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Scenario-Based Learning: Choose Your Own Learning Adventure

Posted on November 10, 2016 at 03:11 PM

 

“Experience is the best teacher,” they say.

This certainly holds true in the corporate world. When learning a new role or a new process, there’s no better teacher than experience. Well, that’s great. How are we supposed to get experience if we don’t know the role or process in the first place? And now our training has moved to eLearning! How can learners truly experience a situation when sitting at their desks? Enter the magic of scenario-based learning.

What Is Scenario-Based Learning?

Scenario-based learning is just another term for role-play, that classic training technique in which learners simulate a situation by playing different roles to practice for on-the-job situations. Many customer service-oriented trainings use role-play. One student pretends to be an angry customer threatening to cancel service, and a colleague handles the fictitious problem, to simulate what may happen on a future call.

Adapted for eLearning courses, scenario-based learning allows for independent role-playing. A learner practices how to handle real-life situations at their own pace, without the need for someone else to play along. If they work at a satellite location or want to practice at home during the evening, scenario-based eLearning allows them to learn the on-the-job skills needed on their own time.

What Are Branching Scenarios?

Branching scenarios are a feature of scenario-based eLearning in which decisions made in early scenes of a story affect later scenes. Anyone who grew up devouring “Choose Your Own Adventure” novels will be familiar with this concept. Choose to try to fight off the pirate, and you might fall off the ship and get eaten by an alligator! Ten-year-olds everywhere quaked in their boots reading these books.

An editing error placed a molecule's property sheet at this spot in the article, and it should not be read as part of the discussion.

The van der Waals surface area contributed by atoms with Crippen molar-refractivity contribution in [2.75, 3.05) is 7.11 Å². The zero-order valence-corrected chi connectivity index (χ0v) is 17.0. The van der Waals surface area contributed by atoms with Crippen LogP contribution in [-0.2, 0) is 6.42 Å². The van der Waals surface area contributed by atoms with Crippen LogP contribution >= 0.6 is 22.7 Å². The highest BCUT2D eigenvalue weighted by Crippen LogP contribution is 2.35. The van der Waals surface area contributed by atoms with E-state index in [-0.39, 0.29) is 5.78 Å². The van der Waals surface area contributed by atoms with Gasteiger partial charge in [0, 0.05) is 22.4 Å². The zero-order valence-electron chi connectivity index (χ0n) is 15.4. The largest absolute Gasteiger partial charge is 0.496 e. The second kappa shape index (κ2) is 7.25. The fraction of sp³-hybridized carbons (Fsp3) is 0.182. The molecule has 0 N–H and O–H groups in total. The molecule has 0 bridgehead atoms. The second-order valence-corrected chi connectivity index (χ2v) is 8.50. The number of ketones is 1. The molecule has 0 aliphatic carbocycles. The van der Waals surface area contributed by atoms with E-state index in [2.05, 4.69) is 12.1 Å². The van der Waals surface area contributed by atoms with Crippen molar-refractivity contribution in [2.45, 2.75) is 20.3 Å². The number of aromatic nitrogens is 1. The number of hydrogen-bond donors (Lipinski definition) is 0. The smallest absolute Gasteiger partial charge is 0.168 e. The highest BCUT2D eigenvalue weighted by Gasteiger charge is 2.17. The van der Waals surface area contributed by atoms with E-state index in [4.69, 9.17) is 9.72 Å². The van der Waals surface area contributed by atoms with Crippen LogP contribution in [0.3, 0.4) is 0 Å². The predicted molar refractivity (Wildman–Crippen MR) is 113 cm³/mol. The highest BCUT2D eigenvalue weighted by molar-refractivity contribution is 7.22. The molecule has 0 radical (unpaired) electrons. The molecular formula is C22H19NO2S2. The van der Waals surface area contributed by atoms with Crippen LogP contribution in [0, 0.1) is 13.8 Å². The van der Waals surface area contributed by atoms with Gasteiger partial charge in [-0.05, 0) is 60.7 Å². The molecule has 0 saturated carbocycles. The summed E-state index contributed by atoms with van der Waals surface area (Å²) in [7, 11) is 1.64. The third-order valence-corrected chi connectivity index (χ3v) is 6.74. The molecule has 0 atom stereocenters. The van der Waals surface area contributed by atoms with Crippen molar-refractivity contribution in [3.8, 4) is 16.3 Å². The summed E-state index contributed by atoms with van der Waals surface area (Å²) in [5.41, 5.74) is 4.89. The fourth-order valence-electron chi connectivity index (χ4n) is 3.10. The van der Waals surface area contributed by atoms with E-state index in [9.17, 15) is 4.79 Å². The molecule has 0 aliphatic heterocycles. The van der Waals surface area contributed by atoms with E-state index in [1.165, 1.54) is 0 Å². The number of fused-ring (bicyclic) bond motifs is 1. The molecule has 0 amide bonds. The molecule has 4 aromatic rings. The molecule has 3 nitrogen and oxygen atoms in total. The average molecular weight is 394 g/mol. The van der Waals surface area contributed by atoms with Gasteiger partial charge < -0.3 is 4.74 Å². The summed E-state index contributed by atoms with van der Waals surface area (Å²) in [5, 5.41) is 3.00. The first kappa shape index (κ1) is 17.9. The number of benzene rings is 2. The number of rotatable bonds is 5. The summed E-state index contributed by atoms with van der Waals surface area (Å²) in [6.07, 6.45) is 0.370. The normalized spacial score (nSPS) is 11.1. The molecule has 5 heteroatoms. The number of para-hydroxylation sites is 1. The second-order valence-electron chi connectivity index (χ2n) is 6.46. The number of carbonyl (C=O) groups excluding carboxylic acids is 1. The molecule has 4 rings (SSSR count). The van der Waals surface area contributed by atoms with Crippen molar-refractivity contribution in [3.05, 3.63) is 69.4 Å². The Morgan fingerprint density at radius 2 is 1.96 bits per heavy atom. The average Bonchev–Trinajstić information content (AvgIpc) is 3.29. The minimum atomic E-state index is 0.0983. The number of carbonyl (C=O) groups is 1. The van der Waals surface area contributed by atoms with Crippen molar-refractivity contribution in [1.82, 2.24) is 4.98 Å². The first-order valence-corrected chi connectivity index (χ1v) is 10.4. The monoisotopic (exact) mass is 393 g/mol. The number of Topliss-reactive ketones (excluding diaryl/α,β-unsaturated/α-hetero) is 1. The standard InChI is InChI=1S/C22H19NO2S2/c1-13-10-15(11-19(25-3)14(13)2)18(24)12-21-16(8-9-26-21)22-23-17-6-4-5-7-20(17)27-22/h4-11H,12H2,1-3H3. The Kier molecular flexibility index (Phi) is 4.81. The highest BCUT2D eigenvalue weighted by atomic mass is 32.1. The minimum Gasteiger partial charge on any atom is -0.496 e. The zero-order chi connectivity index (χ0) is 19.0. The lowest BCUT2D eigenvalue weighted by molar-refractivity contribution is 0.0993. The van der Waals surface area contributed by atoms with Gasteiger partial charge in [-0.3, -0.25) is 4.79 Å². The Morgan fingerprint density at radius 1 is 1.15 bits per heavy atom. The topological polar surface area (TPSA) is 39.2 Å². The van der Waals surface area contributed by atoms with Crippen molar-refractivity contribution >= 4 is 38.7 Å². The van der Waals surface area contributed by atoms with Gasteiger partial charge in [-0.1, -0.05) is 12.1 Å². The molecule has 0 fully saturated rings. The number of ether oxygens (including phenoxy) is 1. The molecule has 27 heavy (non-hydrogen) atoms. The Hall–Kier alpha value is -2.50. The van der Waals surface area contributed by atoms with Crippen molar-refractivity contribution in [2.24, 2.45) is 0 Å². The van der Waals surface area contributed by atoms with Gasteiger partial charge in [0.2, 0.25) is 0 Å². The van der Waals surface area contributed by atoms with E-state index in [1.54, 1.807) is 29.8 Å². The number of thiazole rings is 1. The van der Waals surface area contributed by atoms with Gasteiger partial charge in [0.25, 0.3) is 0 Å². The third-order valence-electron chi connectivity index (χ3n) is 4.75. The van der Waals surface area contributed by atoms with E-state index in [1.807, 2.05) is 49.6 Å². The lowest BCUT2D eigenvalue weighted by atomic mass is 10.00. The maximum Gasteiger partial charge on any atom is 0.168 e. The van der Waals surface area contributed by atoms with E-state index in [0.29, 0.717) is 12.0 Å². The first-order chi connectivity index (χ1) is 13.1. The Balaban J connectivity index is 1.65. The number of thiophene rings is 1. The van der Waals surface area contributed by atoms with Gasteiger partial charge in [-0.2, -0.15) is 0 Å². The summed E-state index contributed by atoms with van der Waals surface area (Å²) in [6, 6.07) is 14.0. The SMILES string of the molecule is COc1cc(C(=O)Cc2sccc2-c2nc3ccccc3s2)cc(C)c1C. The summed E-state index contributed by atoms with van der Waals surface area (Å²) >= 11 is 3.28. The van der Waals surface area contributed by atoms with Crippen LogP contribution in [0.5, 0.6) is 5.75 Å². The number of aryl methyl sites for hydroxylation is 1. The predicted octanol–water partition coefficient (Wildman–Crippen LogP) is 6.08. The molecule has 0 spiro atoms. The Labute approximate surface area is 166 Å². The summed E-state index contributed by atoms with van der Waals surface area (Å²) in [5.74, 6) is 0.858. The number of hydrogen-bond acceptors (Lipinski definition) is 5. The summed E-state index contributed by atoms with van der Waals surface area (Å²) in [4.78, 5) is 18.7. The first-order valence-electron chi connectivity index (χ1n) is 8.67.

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Think of branching like telling a story. Just as lessons emerge from Aesop's Fables or Grimm's Fairy Tales, as the learner makes choices, the story unfolds, as well as the lessons you've built in.

Not all initiatives require or would even benefit from multiple branches, however. Cathy Moore does an excellent job explaining when to use a branching scenario. As Cathy points out, most of the time a one or two scene scenario does the trick. But, when learners need training on very complex subject matter that involves critical thinking and problem solving, branching scenarios can be very effective.

In complex situations, there often are not right or wrong answers, and there are many different ways consequences can play out. Branching helps learners practice such skills as recognizing and challenging their own assumptions; recovering from mistakes in a long or complicated process; navigating extended, ambiguous situations; and deciding when to stop gathering information and act.

Why Use Branching?

Regardless of industry, life-like situations similar to those that the learner may encounter on the job provide a learning experience like no other. Branching brings depth and personalization to the learning process that goes beyond simple interaction by urging the learner to think deeper and explore an array of options available to them. Branching is extremely useful for a few reasons.

Increased Engagement:

Do you recall the adage about memorizing for a test and not for life? Passively observing and taking in information might help a learner pass a test but doesn’t necessarily equate to a real understanding of the material or encourage a behavioral change. Branching, by default, forces the learner to consider consequences to their decisions and engage in the lesson, effectively encouraging the learner to change from a passive observer into an active participant.

Simple Upkeep:

Creating branching scenarios takes a lot of planning. There is no getting around that. But once that initial preparation is complete, modifications to your scenarios are relatively easy and overall maintence doesn't require much effort. If you find one branch isn’t performing as you’d like, experiment with simple changes until you've achieved the desired result.

Safety in Failure: